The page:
The true number of cases is unknown but certainly much higher than the number detected. [True Growth Rate vs Tested Growth Rate] In reality, COVID-19 cases spread at a slower rate than what the data implies. It’s a subtle idea, but the data reflect not just an increase in cases, but also an increase in the number of tests performed. [Imperfect Data] The data we’re using is incomplete, as it relies on daily reports from overburdened healthcare systems around the world. Also, different countries have dramatic differences in the resources that are available or dedicated for testing. [Slightly Delayed] Finally, the trends in this plot are delayed a few days, since we’re plotting the average growth rate over last week (there’s too much variability in the data to plot daily growth rates). This is actually kind of a good thing – it means that it’s a pessimistic graph, it doesn’t get too excited too soon, and so a downward trend on the graph is much more likely to be a real downward trend. And a real downward trend is what we want, for all countries! A lot of the daily news just reports recent data points.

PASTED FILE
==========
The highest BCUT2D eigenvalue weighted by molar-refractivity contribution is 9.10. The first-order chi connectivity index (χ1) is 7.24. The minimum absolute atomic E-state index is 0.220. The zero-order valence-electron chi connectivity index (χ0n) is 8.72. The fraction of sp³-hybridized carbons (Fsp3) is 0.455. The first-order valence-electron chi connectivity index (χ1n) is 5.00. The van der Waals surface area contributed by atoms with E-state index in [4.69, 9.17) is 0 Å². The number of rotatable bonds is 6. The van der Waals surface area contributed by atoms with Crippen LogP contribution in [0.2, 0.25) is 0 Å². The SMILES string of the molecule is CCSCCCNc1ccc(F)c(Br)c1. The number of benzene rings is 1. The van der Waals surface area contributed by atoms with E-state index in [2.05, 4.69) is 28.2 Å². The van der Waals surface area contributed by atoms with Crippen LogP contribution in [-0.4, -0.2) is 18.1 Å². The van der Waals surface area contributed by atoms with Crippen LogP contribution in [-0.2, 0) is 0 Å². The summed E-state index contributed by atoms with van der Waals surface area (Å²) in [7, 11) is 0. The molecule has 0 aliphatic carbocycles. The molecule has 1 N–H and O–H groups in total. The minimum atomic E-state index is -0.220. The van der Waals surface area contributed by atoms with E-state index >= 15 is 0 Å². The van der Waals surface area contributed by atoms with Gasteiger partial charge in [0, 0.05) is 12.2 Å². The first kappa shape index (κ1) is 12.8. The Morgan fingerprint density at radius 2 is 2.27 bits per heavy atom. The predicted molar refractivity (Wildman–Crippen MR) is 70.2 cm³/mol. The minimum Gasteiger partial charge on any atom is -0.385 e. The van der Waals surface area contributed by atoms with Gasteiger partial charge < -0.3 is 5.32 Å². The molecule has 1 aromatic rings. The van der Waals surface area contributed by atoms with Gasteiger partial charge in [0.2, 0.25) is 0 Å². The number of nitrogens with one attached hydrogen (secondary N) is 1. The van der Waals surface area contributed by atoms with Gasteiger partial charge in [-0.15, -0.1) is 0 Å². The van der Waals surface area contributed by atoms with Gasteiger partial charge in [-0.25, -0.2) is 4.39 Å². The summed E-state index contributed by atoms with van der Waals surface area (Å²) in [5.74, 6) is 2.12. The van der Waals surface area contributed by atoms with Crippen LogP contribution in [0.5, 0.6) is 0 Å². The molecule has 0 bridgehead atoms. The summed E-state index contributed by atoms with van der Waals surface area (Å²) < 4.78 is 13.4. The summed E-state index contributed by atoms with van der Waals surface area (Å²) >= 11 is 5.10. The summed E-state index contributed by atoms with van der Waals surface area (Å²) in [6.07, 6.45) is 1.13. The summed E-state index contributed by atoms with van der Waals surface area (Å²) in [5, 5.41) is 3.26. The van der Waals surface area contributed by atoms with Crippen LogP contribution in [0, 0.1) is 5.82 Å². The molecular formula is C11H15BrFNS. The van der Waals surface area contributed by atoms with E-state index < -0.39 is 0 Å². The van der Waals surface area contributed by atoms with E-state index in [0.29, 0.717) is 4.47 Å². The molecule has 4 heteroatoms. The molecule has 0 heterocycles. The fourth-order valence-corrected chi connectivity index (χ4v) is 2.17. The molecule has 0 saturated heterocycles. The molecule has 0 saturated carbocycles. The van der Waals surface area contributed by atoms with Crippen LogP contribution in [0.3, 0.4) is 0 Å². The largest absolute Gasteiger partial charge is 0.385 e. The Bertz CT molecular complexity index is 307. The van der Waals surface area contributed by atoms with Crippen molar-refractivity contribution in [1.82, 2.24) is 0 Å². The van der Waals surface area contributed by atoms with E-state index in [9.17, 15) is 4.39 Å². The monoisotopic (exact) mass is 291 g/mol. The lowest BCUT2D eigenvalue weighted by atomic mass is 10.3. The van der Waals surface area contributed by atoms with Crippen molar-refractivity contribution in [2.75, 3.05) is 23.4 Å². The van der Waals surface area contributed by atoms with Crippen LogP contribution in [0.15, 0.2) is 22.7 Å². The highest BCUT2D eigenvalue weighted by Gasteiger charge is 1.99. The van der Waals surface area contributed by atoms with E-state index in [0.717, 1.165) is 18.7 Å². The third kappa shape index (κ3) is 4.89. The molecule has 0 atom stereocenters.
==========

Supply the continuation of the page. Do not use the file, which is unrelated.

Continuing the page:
Yet to understand where we’re headed, it’s not enough to know just where we are today – we need to be talking about the trends: how many new cases there are today relative to the number of new cases yesterday, or last week. Charting the rate of change empowers us all to more clearly see what the future holds.